By Judie Brown
Did Pope Francis really change Catholic teaching on Holy Communion for divorced and remarried Catholics? On homosexual marriage? On divorce? These sorts of questions are common these days. The short answer is no. What follows is the longer one.
I am not a Catholic theologian, but I do have immense admiration for those who are and those who, in particular, understand the nuances of what goes on in the Vatican. From my outside view it seems that politics is certainly not reserved to the Washington, DC crowd here at home.
For example, the recent tumult over Pope Francis’ Amoris Laetitia gives me pause to consider what it means when something a pope writes creates confusion among the faithful.
Amoris Laetitia (On Love in the Family) is an apostolic exhortation that was written by Pope Francis following the 2014 and 2015 Synods on the Family. An apostolic exhortation is a letter written by a pope after considering the recommendations of a synod or for some other circumstance that the pope concludes invites the people of God to a deeper evangelical life. However, in this particular case, at least one group of noted theologians has explained that Amoris Laetitia is not an infallible teaching of the Church, writing: “There is no obstacle as such to the pope’s using an apostolic exhortation to teach infallibly on faith and morals, but no infallible teaching is contained in Amoris laetitia, since none of its statements satisfy the strict requirements for an infallible definition. It is thus a non-infallible exercise of the papal magisterium.”
Having reviewed AL and finding the document to lack what they perceive as clarity, four cardinals of the Church filed a document on November 14 addressed to Pope Francis that presents a list of five questions, or “dubia” for the pope’s consideration. The document, Seeking Clarity: A Plea to Untie the Knots of ‘Amoris Laetitia’ is carefully written and prepared in such a way that one hopes the Holy Father will find it worthy of his attention.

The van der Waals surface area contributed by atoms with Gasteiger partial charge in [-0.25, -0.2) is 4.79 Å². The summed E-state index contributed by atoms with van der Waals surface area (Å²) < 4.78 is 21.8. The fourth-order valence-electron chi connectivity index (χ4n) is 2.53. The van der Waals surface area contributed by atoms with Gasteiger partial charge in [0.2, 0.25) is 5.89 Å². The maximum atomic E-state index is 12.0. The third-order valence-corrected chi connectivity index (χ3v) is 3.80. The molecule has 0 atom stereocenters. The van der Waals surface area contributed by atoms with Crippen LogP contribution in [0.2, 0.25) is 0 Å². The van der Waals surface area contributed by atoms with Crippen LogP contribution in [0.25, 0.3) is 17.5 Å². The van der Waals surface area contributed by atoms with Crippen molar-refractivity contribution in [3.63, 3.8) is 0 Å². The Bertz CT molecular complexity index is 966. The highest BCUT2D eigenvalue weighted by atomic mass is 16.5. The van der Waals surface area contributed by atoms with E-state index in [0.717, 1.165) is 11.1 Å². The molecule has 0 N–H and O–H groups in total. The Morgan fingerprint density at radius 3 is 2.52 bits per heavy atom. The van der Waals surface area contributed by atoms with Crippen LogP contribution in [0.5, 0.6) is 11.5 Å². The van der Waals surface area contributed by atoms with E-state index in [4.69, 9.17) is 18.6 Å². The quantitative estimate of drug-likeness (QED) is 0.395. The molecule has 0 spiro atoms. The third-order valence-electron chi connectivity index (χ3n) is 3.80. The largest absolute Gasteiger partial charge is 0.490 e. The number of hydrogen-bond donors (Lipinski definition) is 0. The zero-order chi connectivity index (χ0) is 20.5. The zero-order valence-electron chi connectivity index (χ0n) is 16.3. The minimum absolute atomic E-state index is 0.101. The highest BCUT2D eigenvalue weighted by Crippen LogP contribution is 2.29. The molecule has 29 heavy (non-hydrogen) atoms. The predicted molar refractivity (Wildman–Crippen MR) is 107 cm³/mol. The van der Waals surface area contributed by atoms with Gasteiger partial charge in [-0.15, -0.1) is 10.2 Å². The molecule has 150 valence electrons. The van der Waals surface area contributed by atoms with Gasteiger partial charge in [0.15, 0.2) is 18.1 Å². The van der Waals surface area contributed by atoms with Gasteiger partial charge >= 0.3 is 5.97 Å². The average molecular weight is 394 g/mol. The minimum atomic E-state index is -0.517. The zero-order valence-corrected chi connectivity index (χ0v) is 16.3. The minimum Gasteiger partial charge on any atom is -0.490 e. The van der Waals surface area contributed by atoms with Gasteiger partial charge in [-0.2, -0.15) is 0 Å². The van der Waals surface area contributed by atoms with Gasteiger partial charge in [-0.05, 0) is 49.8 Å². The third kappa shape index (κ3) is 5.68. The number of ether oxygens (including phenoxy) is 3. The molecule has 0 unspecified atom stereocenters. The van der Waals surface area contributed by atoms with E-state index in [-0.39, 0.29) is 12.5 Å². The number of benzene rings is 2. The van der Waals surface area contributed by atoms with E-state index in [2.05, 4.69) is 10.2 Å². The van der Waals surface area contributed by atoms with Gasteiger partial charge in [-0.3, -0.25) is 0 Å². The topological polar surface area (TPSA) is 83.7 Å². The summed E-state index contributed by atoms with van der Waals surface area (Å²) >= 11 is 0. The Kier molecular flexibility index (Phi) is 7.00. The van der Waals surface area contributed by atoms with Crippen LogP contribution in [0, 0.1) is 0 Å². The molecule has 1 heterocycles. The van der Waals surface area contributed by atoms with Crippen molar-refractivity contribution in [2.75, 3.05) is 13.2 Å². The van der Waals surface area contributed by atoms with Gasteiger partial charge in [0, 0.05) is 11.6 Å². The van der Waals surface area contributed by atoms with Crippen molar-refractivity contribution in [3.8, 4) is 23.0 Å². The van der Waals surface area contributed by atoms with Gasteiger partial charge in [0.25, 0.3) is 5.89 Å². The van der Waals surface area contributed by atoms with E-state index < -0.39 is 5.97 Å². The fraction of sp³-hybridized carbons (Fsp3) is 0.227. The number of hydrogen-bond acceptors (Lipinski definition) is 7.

In an interview explaining the reasoning behind the document, Cardinal Raymond Burke explained: “My fellow cardinals and I are publicizing a plea that we have made to the Holy Father, Pope Francis, regarding his recent Apostolic Exhortation, Amoris Laetitia. Portions of the document contain ambiguities and statements that are like knots that cannot be easily untied and are causing great confusion. Sharing the pope’s devotion to Our Lady, Untier of Knots, we are asking him to clarify these ambiguous statements and, with the help of God, to untie some of the knotty statements of the document for the good of souls.”
So far, Pope Francis has not responded to the cardinals, at least not to the best of our knowledge. And that brings us to the best explanation of this current situation that I have read. It is found in an article by Phil Lawler and says: “The pope cannot teach authoritatively by dropping hints. On the most controversial issue discussed at the last two meetings of the Synod of Bishops, Amoris Laetitia is vague, allowing for radically different interpretations.” Lawler then explains that no matter how many may say that they “know” what the pope had in mind when he wrote AL, “it should be clear that in Amoris Laetitia, Pope Francis carefully avoided making the sort of authoritative statement that would command the assent of the faithful. We cannot be expected—much less commanded—to accept a new ‘teaching’ that the pope has chosen, for his own reasons, not to make.”
Finally, I am reminded of what Cardinal Raymond Burke wrote in an article this past April: “The only key to the correct interpretation of Amoris Laetitia is the constant teaching of the Church and her discipline that safeguards and fosters this teaching. Pope Francis makes clear, from the beginning, that the post-synodal apostolic exhortation is not an act of the magisterium.”
Ever the consummate teacher, Cardinal Burke helps us move forward, out of the era of confusion and into the light of reason and faith. Clarity is, after all, what the Lord Himself provided in his teachings and so we are thankful to the cardinal and his collaborators for being such articulate guides during these trying times.